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Today's Stichomancy for Clint Eastwood

The first excerpt represents the past or something you must release, and is drawn from Madam How and Lady Why by Charles Kingsley:

any good London print-shop; and therefore you have seen almost as much about them as I have seen, and may judge for yourself how you would like to live where it is always winter.

Now you must not ask me to tell you what a glacier is like, for I have never seen one; at least, those which I have seen were more than fifty miles away, looking like white clouds hanging on the gray mountain sides. And it would be an impertinence--that means a meddling with things which I have no business--to picture to you glaciers which have been pictured so well and often by gentlemen who escape every year from their hard work in town to find among the glaciers of the Alps health and refreshment, and sound

The second excerpt represents the present or the deciding factor of the moment, and is drawn from Philebus by Plato:

comprehensiveness, but the advantage is purchased at the expense of definiteness.

Again, there are the legal and political principles of morals--freedom, equality, rights of persons; 'Every man to count for one and no man for more than one,' 'Every man equal in the eye of the law and of the legislator.' There is also the other sort of political morality, which if not beginning with 'Might is right,' at any rate seeks to deduce our ideas of justice from the necessities of the state and of society. According to this view the greatest good of men is obedience to law: the best human government is a rational despotism, and the best idea which we can form of a divine being is that of a despot acting not wholly without regard to law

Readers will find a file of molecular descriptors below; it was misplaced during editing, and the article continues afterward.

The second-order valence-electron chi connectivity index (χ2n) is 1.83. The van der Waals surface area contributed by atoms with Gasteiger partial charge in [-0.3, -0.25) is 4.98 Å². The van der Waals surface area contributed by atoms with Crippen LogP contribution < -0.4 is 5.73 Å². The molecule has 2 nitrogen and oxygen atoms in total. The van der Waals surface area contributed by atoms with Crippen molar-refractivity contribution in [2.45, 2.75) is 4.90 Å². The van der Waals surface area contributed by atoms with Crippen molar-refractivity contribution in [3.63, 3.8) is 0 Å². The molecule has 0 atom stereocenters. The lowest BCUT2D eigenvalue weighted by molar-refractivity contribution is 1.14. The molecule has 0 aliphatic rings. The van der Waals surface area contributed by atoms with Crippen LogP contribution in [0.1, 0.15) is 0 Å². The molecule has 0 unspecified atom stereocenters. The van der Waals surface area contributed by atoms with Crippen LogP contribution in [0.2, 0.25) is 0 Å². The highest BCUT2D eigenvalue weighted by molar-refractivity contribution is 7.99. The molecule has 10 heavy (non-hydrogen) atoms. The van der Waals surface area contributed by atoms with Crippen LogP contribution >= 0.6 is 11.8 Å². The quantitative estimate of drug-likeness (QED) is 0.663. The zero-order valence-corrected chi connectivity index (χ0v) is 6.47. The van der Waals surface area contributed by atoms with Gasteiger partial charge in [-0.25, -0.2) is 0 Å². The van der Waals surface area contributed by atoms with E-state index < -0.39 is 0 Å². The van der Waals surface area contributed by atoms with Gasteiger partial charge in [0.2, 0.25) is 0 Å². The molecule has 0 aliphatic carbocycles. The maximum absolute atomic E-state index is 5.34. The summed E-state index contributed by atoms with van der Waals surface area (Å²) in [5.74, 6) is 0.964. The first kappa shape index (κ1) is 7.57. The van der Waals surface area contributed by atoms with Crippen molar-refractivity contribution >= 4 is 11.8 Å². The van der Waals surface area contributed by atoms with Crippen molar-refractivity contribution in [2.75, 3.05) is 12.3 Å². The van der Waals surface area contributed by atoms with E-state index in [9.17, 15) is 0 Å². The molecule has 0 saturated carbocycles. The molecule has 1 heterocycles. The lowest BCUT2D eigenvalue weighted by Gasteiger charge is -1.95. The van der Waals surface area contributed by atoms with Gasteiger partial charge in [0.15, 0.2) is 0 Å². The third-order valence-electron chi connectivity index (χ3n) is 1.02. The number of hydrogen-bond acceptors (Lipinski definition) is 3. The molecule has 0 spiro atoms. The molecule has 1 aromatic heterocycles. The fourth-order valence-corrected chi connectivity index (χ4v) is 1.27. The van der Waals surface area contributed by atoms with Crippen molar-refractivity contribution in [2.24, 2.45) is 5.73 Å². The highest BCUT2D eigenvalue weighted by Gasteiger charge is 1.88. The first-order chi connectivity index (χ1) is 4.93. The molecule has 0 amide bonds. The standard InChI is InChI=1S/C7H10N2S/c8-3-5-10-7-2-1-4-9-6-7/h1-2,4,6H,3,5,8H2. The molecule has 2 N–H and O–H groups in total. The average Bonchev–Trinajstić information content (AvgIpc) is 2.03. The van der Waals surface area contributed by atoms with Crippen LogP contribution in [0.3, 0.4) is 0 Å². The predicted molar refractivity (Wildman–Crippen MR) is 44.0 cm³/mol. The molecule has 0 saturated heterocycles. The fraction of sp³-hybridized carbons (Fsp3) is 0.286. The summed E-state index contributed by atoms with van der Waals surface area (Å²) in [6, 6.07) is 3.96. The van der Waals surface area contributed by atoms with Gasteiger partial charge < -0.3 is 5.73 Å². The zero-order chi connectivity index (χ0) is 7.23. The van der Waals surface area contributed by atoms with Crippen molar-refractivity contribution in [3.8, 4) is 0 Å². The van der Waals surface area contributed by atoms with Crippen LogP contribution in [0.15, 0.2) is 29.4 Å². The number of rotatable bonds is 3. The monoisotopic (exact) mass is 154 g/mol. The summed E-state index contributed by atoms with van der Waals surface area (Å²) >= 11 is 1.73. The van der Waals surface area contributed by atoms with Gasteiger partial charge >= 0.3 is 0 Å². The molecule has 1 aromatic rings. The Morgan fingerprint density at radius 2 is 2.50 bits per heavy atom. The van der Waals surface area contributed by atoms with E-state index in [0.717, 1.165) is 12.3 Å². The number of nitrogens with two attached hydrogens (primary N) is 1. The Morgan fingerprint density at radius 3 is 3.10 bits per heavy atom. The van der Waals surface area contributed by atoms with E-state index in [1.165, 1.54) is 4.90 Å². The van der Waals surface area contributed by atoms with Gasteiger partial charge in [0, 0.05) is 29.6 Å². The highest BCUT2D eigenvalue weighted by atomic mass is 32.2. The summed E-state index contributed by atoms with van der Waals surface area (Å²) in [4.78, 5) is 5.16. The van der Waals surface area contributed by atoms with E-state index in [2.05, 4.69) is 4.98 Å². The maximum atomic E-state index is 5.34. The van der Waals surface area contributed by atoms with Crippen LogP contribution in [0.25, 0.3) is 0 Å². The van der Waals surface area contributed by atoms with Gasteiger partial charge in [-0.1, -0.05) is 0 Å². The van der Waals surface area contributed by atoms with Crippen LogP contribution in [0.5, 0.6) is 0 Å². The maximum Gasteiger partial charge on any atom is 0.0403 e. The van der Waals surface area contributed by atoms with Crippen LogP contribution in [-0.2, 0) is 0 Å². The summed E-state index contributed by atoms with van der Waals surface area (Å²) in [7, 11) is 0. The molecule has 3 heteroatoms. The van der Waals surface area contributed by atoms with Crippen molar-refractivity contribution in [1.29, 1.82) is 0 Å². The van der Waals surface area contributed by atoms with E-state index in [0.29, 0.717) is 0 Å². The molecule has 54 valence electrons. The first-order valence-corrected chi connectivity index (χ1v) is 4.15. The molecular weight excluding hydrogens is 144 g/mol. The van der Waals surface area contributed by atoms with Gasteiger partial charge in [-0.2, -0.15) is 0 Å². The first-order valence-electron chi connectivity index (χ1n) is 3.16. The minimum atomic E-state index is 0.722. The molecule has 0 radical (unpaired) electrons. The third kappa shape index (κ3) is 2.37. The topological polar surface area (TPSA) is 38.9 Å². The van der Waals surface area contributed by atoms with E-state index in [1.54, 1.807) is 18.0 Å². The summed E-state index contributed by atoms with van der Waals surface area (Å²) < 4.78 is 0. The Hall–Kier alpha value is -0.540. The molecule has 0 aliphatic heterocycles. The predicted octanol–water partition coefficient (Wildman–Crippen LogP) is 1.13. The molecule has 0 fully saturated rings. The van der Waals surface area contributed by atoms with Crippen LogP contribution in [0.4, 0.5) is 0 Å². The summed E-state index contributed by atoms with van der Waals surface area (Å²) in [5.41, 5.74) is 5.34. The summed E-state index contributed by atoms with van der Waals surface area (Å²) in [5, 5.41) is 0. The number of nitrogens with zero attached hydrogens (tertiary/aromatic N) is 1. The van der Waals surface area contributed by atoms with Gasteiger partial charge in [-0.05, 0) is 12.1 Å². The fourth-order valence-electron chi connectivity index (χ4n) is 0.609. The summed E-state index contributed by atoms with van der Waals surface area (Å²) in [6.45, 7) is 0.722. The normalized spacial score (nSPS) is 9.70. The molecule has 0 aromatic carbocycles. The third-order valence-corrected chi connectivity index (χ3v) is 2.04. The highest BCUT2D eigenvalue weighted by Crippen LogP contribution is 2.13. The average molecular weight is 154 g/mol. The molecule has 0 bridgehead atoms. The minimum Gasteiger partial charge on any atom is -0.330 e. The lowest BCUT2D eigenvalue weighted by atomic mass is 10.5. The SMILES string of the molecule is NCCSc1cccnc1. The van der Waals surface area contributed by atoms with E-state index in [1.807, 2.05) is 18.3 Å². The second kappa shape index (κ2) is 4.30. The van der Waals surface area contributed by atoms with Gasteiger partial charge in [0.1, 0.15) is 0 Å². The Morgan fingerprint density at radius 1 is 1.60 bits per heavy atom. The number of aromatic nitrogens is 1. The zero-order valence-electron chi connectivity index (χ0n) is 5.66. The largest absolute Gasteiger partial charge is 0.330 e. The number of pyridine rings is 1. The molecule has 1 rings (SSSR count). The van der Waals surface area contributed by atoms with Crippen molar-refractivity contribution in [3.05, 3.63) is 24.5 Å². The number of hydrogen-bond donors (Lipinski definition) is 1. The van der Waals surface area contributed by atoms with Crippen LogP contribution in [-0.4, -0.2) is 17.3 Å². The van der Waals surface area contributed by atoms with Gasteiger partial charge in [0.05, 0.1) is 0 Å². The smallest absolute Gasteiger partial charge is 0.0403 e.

The third excerpt represents the future or something you must embrace, and is drawn from Agnes Grey by Anne Bronte:

but now he does not care a bit about me. Yet I should not care for that: he might do as he pleased, if I might only be free to amuse myself and to stay in London, or have a few friends down here: but HE WILL do as he pleases, and I must be a prisoner and a slave. The moment he saw I could enjoy myself without him, and that others knew my value better than himself, the selfish wretch began to accuse me of coquetry and extravagance; and to abuse Harry Meltham, whose shoes he was not worthy to clean. And then he must needs have me down in the country, to lead the life of a nun, lest I should dishonour him or bring him to ruin; as if he had not been ten times worse every way, with his betting-book, and his gaming-


Agnes Grey